So, okay, what else is oil used for? Well, plastics for one thing! Look around you. How much of your world is made up of plastic? The keyboard you type on is most likely plastic, as are the casings for your monitor and your printer. Much of our food comes in plastic containers, even our eggs these days, and the spouts on our plastic-coated juice and milk cartons are themselves plastic as well. The hospitals depend on disposable plastic supplies, such as syringes and oxygen tubing. Bottom line: it would take a book to document all the uses of plastic, and plastic depends on the rich chemical soup called petroleum. Oh, and have you looked at what ink is made of? Or that pen in your hands?
But it doesn't stop there. The roofing tiles and tar paper used in home construction require petroleum for their manufacture and distribution; the lubricants in our engines and machinery--even "synthetic" oils--are currently oil-derived. Many medications require petroleum for their manufacture. Our synthetic textiles, such as nylon and rayon, depend on the chemicals derived from petroleum. Petroleum, in other words, touches every industry…every technology…every business…every home…and each and every one of us in one vital way or another, every single day of every single week.
Many people have suggested all we have to do is begin manufacturing oil and plastics from organic sources such as corn or soybeans or other such crops. Unfortunately, there is only so much land available, and most of the arable land is currently being used to grow food--or is being developed into more homes and shopping centers. The nice thing about oil is that it is underground and takes up relatively little space to extract. So, do we give up food production for energy substitutes and plastics instead? And who is it that will go hungry while perfectly good farmland is used to grow plastic for all those McDonald's Happy Meal toys?
It may be that in the not too distant future, we end up with several different schemes for energy production that will indeed keep us warm and allow us to keep driving our cars while the tires hold out. But one thing's for sure: no single method will be able to replace petroleum and everything we use it for.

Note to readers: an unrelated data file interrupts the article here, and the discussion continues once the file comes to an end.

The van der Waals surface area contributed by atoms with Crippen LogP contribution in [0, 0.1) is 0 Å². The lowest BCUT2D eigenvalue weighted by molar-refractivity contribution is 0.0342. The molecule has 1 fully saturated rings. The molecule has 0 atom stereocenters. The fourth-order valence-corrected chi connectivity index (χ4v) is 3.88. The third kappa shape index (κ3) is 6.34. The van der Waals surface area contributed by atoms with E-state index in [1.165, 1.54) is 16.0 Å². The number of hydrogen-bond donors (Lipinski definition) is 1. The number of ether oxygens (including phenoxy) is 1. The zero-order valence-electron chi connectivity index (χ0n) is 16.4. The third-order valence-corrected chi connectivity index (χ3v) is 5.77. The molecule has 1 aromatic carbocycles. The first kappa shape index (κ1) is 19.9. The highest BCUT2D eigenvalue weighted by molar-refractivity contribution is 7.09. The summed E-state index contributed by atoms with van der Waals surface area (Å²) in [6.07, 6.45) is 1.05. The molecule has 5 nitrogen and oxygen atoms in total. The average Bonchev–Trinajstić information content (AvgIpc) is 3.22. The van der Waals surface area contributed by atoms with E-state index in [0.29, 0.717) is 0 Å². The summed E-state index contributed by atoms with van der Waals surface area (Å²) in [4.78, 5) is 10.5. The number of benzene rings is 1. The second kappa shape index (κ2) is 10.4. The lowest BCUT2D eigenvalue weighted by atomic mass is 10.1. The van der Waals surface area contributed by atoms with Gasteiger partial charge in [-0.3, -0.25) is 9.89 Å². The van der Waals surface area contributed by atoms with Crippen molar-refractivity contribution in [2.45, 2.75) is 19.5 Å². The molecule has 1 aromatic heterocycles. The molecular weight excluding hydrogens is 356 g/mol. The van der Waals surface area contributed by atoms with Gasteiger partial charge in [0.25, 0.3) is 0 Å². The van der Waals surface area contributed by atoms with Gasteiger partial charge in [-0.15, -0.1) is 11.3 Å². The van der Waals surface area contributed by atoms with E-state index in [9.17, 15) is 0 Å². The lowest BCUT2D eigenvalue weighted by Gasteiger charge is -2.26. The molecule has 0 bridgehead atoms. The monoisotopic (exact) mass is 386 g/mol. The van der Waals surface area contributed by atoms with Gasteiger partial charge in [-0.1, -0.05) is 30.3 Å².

Also, ask yourselves this: Do we really want to find something that will totally replace oil so our civilization can continue as it is right now? Even if we were to find a substitute, and energy doesn't become a limiting factor, then food and water are sure to be. While the corporate fishing fleets are busily mining the oceans and destroying the world's fisheries, similar corporate agricultural interests are busily mining our topsoil and groundwater. Personally, I'm beginning to think it might actually be better if our civilization were brought up short--so our planet doesn't end up becoming a giant, uninhabitable dust ball.”
by Lise Maring

Friday, September 16, 2005


I recently started to read a book by N T Wright titled 'The Authority of Scripture'. One area of the Bible that I've always struggled to understand is the relevance of the Old Testament in light of the New. My old excuse and still one that I use in part is that of contextualisation of verses but that (in my opinion) doesn't go far enough. I've always had the opinion that the bible is and has to be an authority in my life but I’ll avoid a discussion into an infallible text for now.

Wright talks about the Old and New Testament as being the overriding story of God. A biographical narrative that illustrates an amazing, living God. He points out the importance of not reading parts out of the context of the narrative just in the same way we wouldn’t pick up a novel and read chapters 11 -12 and expect to know what’s going on.

The interesting thing I found about this view is that it helped me to find a place for the Old Testament in my life today. One of the beauties of having the narrative paradigm is that chapters and 11-12 aren’t devalued in any way but find there full meaning and purpose when read in the context of the whole story.

With this view it brings a new angle to issues of fornication, tattoos etc into a 2005 setting. I’m not sold out on this whole idea but yet it sits well with me when reading the Old Testament.

I guess I’m looking for to resounding destroy this idea for me and reaffirm it. Regardless of my thoughts what’s your take on the Old and New Testament and the issue of relevance?

Guess how much these treats cost at Bodrum airport, Turkey?

The Oakes is Onboard

Well here it is, my first attempt at blogging. I antcipate this will ensure I waste endless time reading and writing not very interesting thoughts and I'll probably demolish the facade that I'm some kind of genius! I look forward to the banter and thanks for having me. For now I'll leave you this this thought for today:

"When you want to test the depths of a stream, don't use both feet."